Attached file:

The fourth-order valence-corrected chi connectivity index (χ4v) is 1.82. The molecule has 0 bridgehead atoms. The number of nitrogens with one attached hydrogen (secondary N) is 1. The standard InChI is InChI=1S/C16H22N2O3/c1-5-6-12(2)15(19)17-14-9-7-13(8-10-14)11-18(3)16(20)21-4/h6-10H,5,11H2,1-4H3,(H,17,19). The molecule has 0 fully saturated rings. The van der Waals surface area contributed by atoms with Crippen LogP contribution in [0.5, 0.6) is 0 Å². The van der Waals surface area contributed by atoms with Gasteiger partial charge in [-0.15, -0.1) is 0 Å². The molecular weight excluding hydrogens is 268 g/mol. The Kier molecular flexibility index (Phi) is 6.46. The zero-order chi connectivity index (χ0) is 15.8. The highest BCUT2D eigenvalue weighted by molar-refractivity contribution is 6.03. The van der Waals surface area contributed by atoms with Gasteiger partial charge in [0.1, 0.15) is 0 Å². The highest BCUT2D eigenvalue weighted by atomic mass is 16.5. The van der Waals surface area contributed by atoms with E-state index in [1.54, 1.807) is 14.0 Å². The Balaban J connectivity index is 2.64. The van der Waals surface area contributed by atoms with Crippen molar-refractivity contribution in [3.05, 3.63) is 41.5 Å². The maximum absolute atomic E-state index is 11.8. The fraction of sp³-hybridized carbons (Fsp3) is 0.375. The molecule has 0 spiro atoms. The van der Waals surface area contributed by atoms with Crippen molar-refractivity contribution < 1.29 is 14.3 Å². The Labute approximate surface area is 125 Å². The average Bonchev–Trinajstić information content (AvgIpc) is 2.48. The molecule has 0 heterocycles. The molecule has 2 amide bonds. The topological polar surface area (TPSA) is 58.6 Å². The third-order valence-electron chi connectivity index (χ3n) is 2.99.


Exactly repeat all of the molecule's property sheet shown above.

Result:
The fourth-order valence-corrected chi connectivity index (χ4v) is 1.82. The molecule has 0 bridgehead atoms. The number of nitrogens with one attached hydrogen (secondary N) is 1. The standard InChI is InChI=1S/C16H22N2O3/c1-5-6-12(2)15(19)17-14-9-7-13(8-10-14)11-18(3)16(20)21-4/h6-10H,5,11H2,1-4H3,(H,17,19). The molecule has 0 fully saturated rings. The van der Waals surface area contributed by atoms with Crippen LogP contribution in [0.5, 0.6) is 0 Å². The van der Waals surface area contributed by atoms with Gasteiger partial charge in [-0.15, -0.1) is 0 Å². The molecular weight excluding hydrogens is 268 g/mol. The Kier molecular flexibility index (Phi) is 6.46. The zero-order chi connectivity index (χ0) is 15.8. The highest BCUT2D eigenvalue weighted by molar-refractivity contribution is 6.03. The van der Waals surface area contributed by atoms with Gasteiger partial charge in [0.1, 0.15) is 0 Å². The highest BCUT2D eigenvalue weighted by atomic mass is 16.5. The van der Waals surface area contributed by atoms with E-state index in [1.54, 1.807) is 14.0 Å². The Balaban J connectivity index is 2.64. The van der Waals surface area contributed by atoms with Crippen molar-refractivity contribution in [3.05, 3.63) is 41.5 Å². The maximum absolute atomic E-state index is 11.8. The fraction of sp³-hybridized carbons (Fsp3) is 0.375. The molecule has 0 spiro atoms. The van der Waals surface area contributed by atoms with Crippen molar-refractivity contribution < 1.29 is 14.3 Å². The Labute approximate surface area is 125 Å². The average Bonchev–Trinajstić information content (AvgIpc) is 2.48. The molecule has 0 heterocycles. The molecule has 2 amide bonds. The topological polar surface area (TPSA) is 58.6 Å². The third-order valence-electron chi connectivity index (χ3n) is 2.99.